Posted by: Lisa Hill | April 10, 2018

Tracker, Stories of Tracker Tilmouth, by Alexis Wright #Bookreview

Cultural warning: Indigenous readers please be aware that this review contains the names of deceased persons.

With the Stella Prize due to be announced the day after tomorrow, I’ve realised I’m not going to finish the shortlisted book I’m currently reading, so I’ll share my thoughts about Alexis Wright’s Tracker, Stories of Tracker Tilmouth now.  (It’s 615 pages long, and I’m only up to page 250).

***

Tracker, a tribute to the Aboriginal leader Tracker Tilmouth, is not your ordinary sort of biography.  As Alexis Wright explains in the introduction, the subtitle ‘Stories of Tracker Tilmouth’ is the form of this book.  Story-telling is the Aboriginal way, and Tracker was a man who…

… created stories wherever he went.  He was amongst the most extraordinary contemporary story-makers in the Aboriginal world.  He was the story. The stories about what he said or did are legendary.   (p.4)

So the book begins with one of Tracker’s stories.  It’s called ‘The Warlpiri Invasion of Europe’, and it’s about the time that Tracker decided to escort a bunch of Warlpiris to attend the United Nations with their own version of the usual talkfest where the Australian government gets up and tells the world how good they treat the blacks.  The story is both deadly serious and wickedly funny, and that, apparently, was Tracker’s style.  He achieved major things for his people by analysing the real issues, by having good ideas, and while not mucking about with waste-of-time protocols, he charmed people into listening by being funny while at the same time having something important to say.

The stories are grouped into five sections:

  1. Trying to Get the Story Straight
  2. Becoming Dangerous
  3. The Inspirational Thinker (I’ve read up to page 250 of this section)
  4. The Vision Splendid
  5. The Unreliable Witness.

The book also includes a list of People, Places and Organisations, Contributor Biographies, and Acknowledgements

‘Trying to Get the Story Straight’ begins with stories from mission where Tracker was brought up.  When his mother died in Alice Springs in 1957, welfare authorities split the family, sending the older light-skinned ones south, and the younger, dark-skinned ones north to Croker Island.  There is a photo of these three little fellows William (aged about two), Patrick (aged about 18 months)  and Tracker (about three or four), which is enough to break your heart.  The two younger ones are dressed smartly in colourful play suits while Tracker is in blue shirt and shorts, and they are smiling for the camera, but they are so very small, and as the stories from their ‘cottage mother’ Lois Bartram reveal, they were three of twelve children in ‘Victory Cottage’ taken from their families.  Lois Bartram seems to have been an enlightened woman who knew and cared about the effects of being deprived of maternal care, but she had huge responsibilities for a woman of 25.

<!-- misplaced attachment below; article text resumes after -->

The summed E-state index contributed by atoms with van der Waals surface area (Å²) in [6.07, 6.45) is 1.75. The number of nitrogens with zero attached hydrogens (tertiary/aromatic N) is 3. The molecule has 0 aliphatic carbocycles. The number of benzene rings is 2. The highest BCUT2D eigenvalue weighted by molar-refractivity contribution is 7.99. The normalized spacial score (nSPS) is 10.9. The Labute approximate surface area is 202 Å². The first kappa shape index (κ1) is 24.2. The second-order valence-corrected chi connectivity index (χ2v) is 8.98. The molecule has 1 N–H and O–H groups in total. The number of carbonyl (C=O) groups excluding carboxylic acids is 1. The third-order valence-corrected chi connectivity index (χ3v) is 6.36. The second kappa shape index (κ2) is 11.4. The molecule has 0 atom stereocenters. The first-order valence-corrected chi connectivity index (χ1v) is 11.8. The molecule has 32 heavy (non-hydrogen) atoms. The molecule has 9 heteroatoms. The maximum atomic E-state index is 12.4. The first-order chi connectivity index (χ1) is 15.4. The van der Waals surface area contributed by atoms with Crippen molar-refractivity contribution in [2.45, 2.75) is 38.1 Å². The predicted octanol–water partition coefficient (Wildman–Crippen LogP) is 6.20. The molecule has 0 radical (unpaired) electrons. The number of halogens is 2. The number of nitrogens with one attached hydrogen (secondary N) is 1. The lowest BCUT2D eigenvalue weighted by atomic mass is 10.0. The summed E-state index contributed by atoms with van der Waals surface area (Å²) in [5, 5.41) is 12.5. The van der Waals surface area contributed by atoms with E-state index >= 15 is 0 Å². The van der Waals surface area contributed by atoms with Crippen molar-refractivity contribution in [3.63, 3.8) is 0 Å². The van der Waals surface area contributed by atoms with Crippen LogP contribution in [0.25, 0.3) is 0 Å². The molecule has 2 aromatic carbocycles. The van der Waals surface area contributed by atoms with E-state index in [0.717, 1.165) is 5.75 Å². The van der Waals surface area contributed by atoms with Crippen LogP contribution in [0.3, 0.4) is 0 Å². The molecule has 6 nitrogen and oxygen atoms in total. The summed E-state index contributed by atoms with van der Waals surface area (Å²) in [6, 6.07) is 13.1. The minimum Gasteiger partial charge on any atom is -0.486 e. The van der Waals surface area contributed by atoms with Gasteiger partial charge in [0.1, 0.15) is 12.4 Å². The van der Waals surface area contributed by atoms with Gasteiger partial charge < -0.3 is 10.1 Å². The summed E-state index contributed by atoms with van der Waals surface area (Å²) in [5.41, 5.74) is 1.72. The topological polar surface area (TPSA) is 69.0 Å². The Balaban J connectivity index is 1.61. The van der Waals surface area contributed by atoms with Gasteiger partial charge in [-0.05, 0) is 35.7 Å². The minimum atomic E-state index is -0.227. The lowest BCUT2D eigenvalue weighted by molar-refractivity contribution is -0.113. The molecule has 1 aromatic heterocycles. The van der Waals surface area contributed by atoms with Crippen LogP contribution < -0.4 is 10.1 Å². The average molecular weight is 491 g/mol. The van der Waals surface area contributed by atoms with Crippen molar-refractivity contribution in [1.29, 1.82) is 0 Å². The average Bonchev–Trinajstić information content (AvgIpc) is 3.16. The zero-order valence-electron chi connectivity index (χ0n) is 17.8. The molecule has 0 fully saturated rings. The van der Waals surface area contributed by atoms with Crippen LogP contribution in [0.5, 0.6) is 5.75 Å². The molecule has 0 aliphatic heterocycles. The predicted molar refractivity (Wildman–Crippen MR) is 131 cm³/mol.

William: Mind you she was a really brilliant, brilliant woman; she was the only medical person on the island.  So she was not only dealing with the sick and issuing medication, fixing people’s wounds and boils, or sores and also skin rashes.  She was also the coroner and midwife. She did everything from go to whoa, whatever medical.  If someone had died in the camp she was the one who dealt with it.  If a woman gave birth she was the one who dealt with it.  She was just an amazing, amazing, amazing woman.  On top of that she had twelve kids to look after. (p.34)

Yet as a contributor to this book, Lois Bartram has regrets about being too strict, and says that although she tried to read to each one of them at night so that we had a bit of time when it was just them and me sometimes there wasn’t time for that.  (William says that Tracker was a good reader and she would make him read to the kids too. He used to read bedtime stories to the kids.)  She didn’t always get support from the authorities about keeping siblings together either, and Tracker ended up in Darwin for high school while his brothers stayed on Croker Island until it was eventually closed down in 1967.

Tracker says that the island was paradise in comparison to later on… Because they were Stolen Generation, the boys had no country:

Getting back to Alice and getting back to Central Australia, it was extremely difficult finding out where you belonged.  It was difficult because you did not know where you came from.  Simple as that. People look at me and say, Righto, he can speak the language, he has been able to do this, he knows this and knows that, but it has been a long, long journey.  And that journey, like every other journey, never starts off on the right foot.

It is hard getting back to where you fit in the scheme of things as well as acceptance.  Alice Springs was a wild place to say the least, it still is.  The conflict between urban and non-urban, bush, whitefellas, blackfellas, is extremely fraught. (p.83)

Tracker’s clear-sighted discussion of these issues makes it obvious, if you haven’t realised it before, that deciding who is Aboriginal and who is not, is nobody’s business but theirs.